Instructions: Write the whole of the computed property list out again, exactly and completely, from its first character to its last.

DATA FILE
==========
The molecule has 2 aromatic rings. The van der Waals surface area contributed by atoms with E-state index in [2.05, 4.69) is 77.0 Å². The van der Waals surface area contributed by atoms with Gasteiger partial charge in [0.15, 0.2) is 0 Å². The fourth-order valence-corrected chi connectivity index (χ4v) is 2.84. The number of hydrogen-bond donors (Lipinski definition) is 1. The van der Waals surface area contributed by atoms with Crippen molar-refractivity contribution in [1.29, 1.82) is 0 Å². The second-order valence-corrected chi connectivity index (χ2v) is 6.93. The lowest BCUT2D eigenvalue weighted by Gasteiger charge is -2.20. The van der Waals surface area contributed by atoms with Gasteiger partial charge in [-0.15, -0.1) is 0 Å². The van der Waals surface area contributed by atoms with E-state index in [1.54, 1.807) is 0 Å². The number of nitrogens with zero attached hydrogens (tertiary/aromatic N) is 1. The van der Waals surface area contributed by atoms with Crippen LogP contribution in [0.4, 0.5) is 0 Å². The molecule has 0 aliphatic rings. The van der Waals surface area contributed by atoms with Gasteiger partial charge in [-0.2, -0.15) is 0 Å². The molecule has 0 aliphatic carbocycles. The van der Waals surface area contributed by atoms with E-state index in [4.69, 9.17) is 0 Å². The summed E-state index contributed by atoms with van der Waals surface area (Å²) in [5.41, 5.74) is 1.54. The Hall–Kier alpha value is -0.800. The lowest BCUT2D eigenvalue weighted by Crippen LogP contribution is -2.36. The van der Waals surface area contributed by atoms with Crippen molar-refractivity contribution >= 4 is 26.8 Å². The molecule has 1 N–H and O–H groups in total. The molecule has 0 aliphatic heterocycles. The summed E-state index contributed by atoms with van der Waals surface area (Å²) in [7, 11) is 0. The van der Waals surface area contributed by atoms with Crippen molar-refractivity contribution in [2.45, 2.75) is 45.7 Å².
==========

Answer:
The molecule has 2 aromatic rings. The van der Waals surface area contributed by atoms with E-state index in [2.05, 4.69) is 77.0 Å². The van der Waals surface area contributed by atoms with Gasteiger partial charge in [0.15, 0.2) is 0 Å². The fourth-order valence-corrected chi connectivity index (χ4v) is 2.84. The number of hydrogen-bond donors (Lipinski definition) is 1. The van der Waals surface area contributed by atoms with Crippen molar-refractivity contribution in [1.29, 1.82) is 0 Å². The second-order valence-corrected chi connectivity index (χ2v) is 6.93. The lowest BCUT2D eigenvalue weighted by Gasteiger charge is -2.20. The van der Waals surface area contributed by atoms with Gasteiger partial charge in [-0.15, -0.1) is 0 Å². The van der Waals surface area contributed by atoms with E-state index in [1.54, 1.807) is 0 Å². The number of nitrogens with zero attached hydrogens (tertiary/aromatic N) is 1. The van der Waals surface area contributed by atoms with Crippen LogP contribution in [0.4, 0.5) is 0 Å². The molecule has 0 aliphatic rings. The van der Waals surface area contributed by atoms with Gasteiger partial charge in [-0.2, -0.15) is 0 Å². The molecule has 0 aliphatic carbocycles. The van der Waals surface area contributed by atoms with E-state index in [4.69, 9.17) is 0 Å². The summed E-state index contributed by atoms with van der Waals surface area (Å²) in [5.41, 5.74) is 1.54. The Hall–Kier alpha value is -0.800. The lowest BCUT2D eigenvalue weighted by Crippen LogP contribution is -2.36. The van der Waals surface area contributed by atoms with Crippen molar-refractivity contribution >= 4 is 26.8 Å². The molecule has 1 N–H and O–H groups in total. The molecule has 0 aliphatic heterocycles. The summed E-state index contributed by atoms with van der Waals surface area (Å²) in [7, 11) is 0. The van der Waals surface area contributed by atoms with Crippen molar-refractivity contribution in [2.45, 2.75) is 45.7 Å².